Other things to watch intently:

  • Where will he sit on the bench? This could tell us a lot. I suspect he will start the season in the last seat and work his way up gradually, perhaps a seat for every game he gets into by Christmas.
  • What sort of hype man will he be? Towel waiver, jump-spinner, fist-over-the-mouth-“oh-no-he-didn’t”-yeller? However he hypes, I hope he avoids the spin-jump-bump with that fragile back of his. The last thing we need is MPJ doubled over because he jump-bumped Mason Plumlee after a dunk over Spencer Dinwiddie in November.
  • How much stretching will he do on the sidelines? Hopefully, a lot. We need to keep that back loose for the inevitable call up that will come one night when Craig and Barton are a combined 1-14. It may be the only chance MPJ will get this year to prove he deserves real minutes.

A healthy Will the Thrill

Listeners of The Dig know that I’m not a card-carrying member of the Will Barton Fan Club. With all due respect to the Thrill and many of my Stiffs’ colleagues both past and present who stan for him, my deep analytical critique typically goes something like this: “He isn’t good at basketball.” I acknowledge that this is not an accurate or fair take, that it’s the product of a myopic focus on poor shot selection and decision-making during some tight games, which I tend to focus on more than his positive contributions. This negativity was exacerbated by the difficult season Barton had last year.

The truth is, though, that a healthy, effective Will Barton could be just as key to a Nuggets’ championship run as MPJ’s growth, Grant’s deployment, or Murray taking a step into superstardom. In theory, Barton provides the Nuggets’ starting rotation something it needs: playmaking from someone who didn’t spend the weekend watching five hours of Pokemon (not that there’s anything wrong with that). But in 2017-18, Barton showed the ability to create good shots for himself and others on a consistent basis:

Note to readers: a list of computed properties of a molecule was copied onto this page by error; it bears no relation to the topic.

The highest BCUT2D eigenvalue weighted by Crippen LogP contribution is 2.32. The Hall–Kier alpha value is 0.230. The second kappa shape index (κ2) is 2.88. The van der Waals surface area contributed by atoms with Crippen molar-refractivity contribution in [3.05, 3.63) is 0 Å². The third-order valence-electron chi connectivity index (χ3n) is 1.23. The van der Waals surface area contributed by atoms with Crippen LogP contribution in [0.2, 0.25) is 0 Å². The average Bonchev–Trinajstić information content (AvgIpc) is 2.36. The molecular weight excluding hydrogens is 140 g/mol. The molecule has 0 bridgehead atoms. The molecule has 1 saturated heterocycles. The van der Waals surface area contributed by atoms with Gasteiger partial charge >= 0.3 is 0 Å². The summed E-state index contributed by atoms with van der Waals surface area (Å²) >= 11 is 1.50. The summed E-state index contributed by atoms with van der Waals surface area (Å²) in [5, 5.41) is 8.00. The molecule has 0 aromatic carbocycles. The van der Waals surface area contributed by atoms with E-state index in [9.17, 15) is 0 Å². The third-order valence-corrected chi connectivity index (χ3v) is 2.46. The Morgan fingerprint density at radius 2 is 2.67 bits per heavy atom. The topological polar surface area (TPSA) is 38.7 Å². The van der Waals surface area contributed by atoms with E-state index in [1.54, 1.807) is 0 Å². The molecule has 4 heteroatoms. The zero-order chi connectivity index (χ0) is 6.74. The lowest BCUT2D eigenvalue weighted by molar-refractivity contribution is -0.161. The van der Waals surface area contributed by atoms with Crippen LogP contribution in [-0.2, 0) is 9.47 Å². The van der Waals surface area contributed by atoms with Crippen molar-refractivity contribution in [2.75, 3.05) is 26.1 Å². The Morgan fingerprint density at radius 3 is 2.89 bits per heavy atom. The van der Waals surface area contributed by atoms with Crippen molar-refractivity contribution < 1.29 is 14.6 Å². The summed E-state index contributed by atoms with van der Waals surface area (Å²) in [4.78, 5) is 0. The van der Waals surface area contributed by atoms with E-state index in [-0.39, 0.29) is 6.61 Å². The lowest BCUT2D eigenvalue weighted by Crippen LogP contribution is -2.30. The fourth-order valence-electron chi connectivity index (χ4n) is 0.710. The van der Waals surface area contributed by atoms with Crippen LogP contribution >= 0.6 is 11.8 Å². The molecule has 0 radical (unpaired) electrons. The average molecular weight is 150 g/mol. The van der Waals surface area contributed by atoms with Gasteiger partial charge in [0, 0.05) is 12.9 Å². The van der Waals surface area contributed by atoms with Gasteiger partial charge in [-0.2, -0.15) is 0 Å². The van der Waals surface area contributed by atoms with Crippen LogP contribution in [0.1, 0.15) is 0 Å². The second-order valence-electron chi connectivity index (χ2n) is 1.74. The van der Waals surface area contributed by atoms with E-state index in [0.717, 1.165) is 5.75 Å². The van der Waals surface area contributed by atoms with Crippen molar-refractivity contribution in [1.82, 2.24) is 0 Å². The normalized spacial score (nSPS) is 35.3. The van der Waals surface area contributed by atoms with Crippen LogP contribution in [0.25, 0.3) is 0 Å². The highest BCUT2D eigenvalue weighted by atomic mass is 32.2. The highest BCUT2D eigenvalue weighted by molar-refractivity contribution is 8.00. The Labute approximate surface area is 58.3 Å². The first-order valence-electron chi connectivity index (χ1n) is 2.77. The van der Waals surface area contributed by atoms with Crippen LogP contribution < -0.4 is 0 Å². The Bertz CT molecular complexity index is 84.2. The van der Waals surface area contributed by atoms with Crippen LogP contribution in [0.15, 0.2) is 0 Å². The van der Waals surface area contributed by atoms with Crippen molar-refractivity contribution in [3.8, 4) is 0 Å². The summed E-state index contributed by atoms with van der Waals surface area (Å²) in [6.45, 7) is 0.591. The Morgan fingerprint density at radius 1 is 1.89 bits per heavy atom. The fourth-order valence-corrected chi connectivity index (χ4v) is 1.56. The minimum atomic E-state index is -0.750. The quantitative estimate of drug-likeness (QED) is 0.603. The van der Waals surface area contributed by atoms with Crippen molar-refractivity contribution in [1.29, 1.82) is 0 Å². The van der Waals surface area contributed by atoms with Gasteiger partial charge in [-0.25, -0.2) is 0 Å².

He was also, statistically, one of the best one-on-one defenders at the shooting guard position prior to being moved to small forward.

But last year, he never got right. After coming back from injury, his explosion and finishing weren’t there, which made him a liability against quality competition. During this preseason, though, he seemed to have a renewed spring in his step. It looked like he all but wrapped up the starting spot in the fourth game with a strong showing, as he scored 13 points on 50% shooting with 8 rebounds, 4 assists, and one steal in 22 minutes.

If Barton can shoot 37% from three like he did two seasons ago—and be a little better with his shot selection and defensive intensity—he could add a lot of value against smaller starting lineups or from the bench. But if he isn’t significantly better than he was last year, then the MPJ drumbeat is going to grow, and it will get loud quickly.  

Jamal Murray playing defense

I’ve been dying to see Jamal Murray play defense for three years now. This may finally be the year that we see it happen. We didn’t see much defense during the regular season last year, and we certainly didn’t see any during the playoffs when Murray made Derrick White look like the second coming of Steph Curry. He isn’t, and Murray is fully aware of his role in that revelation.

Which is why—to his credit—he acknowledged this weakness in his game and attended Kobe Bryant’s invite-only camp in the offseason to improve against some of the league’s most talented players, including Kawhi Leonard and Kyrie Irving. At Nuggets media day, Murray addressed the work he did at the camp, seemingly embarrassed by his defensive shortcomings in the playoffs: “I’m trying to be able to not be a guy that’s going to be scored on like that or thought of that way.”

“I’m trying to be able to not be a guy that’s going to be scored on like that or thought of that way.”

Big props to the Blue Arrow for understanding that more is needed from a max-level player than just sharpshooting. His growth on the defensive end could be a key to the Nuggets taking the final step from contender to champion. But that growth needs to start in game one on October 23. The league is going to be more competitive than ever from the opening tip this season. There are 6-8 teams in the West alone that think they have enough to win it all. If Murray shows an early commitment to defense against the backcourt that embarrassed him last year, the Nuggets may be on track for a truly special season.

For more predictions, hot takes, deep dives, bad jokes, and confusing analogies, check out The Dig: A Denver Stiffs Podcast where my co-host Jeremy Poley and I explore one Nuggets-related theme each week. The show has been described as “unique,” “fun,” and “meh” by Nuggets’ media members and fans around the world. Check it out for yourself wherever you get your podcasts!

You can also follow me on Twitter: @NickHertzogSBN.